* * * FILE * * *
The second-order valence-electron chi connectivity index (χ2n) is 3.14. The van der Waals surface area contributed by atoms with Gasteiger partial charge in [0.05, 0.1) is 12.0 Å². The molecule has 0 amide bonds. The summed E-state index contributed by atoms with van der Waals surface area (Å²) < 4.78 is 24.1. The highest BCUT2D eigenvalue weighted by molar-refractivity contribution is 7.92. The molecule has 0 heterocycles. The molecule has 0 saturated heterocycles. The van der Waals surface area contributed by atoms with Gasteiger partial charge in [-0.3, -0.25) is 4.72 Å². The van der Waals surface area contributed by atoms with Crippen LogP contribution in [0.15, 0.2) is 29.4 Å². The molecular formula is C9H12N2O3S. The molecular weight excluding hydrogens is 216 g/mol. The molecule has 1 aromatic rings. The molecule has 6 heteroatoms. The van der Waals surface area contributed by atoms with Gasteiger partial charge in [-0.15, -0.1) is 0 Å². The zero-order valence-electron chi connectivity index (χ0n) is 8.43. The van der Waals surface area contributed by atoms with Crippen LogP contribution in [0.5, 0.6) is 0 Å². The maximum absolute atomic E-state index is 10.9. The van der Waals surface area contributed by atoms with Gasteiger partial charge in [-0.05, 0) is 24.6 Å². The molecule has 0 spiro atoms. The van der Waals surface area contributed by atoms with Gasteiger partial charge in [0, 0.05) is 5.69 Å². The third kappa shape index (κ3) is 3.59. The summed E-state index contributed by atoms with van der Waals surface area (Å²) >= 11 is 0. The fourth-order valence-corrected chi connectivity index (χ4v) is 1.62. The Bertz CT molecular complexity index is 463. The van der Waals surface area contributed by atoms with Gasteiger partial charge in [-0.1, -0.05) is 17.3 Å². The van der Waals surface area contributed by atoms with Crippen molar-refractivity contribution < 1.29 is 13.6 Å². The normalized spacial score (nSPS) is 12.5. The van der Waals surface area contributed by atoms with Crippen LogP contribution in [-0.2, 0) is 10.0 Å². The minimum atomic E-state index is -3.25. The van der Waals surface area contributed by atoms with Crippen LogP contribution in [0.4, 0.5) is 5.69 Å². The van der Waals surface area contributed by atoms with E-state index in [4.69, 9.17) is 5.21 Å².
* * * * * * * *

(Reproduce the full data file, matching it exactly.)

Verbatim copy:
The second-order valence-electron chi connectivity index (χ2n) is 3.14. The van der Waals surface area contributed by atoms with Gasteiger partial charge in [0.05, 0.1) is 12.0 Å². The molecule has 0 amide bonds. The summed E-state index contributed by atoms with van der Waals surface area (Å²) < 4.78 is 24.1. The highest BCUT2D eigenvalue weighted by molar-refractivity contribution is 7.92. The molecule has 0 heterocycles. The molecule has 0 saturated heterocycles. The van der Waals surface area contributed by atoms with Gasteiger partial charge in [-0.3, -0.25) is 4.72 Å². The van der Waals surface area contributed by atoms with Crippen LogP contribution in [0.15, 0.2) is 29.4 Å². The molecular formula is C9H12N2O3S. The molecular weight excluding hydrogens is 216 g/mol. The molecule has 1 aromatic rings. The molecule has 6 heteroatoms. The van der Waals surface area contributed by atoms with Gasteiger partial charge in [-0.15, -0.1) is 0 Å². The zero-order valence-electron chi connectivity index (χ0n) is 8.43. The van der Waals surface area contributed by atoms with Crippen LogP contribution in [0.5, 0.6) is 0 Å². The maximum absolute atomic E-state index is 10.9. The van der Waals surface area contributed by atoms with Gasteiger partial charge in [-0.05, 0) is 24.6 Å². The molecule has 0 spiro atoms. The van der Waals surface area contributed by atoms with Gasteiger partial charge in [0, 0.05) is 5.69 Å². The third kappa shape index (κ3) is 3.59. The summed E-state index contributed by atoms with van der Waals surface area (Å²) >= 11 is 0. The fourth-order valence-corrected chi connectivity index (χ4v) is 1.62. The Bertz CT molecular complexity index is 463. The van der Waals surface area contributed by atoms with Gasteiger partial charge in [-0.1, -0.05) is 17.3 Å². The van der Waals surface area contributed by atoms with Crippen molar-refractivity contribution < 1.29 is 13.6 Å². The normalized spacial score (nSPS) is 12.5. The van der Waals surface area contributed by atoms with Crippen LogP contribution in [-0.2, 0) is 10.0 Å². The minimum atomic E-state index is -3.25. The van der Waals surface area contributed by atoms with Crippen LogP contribution in [0.4, 0.5) is 5.69 Å². The van der Waals surface area contributed by atoms with E-state index in [4.69, 9.17) is 5.21 Å².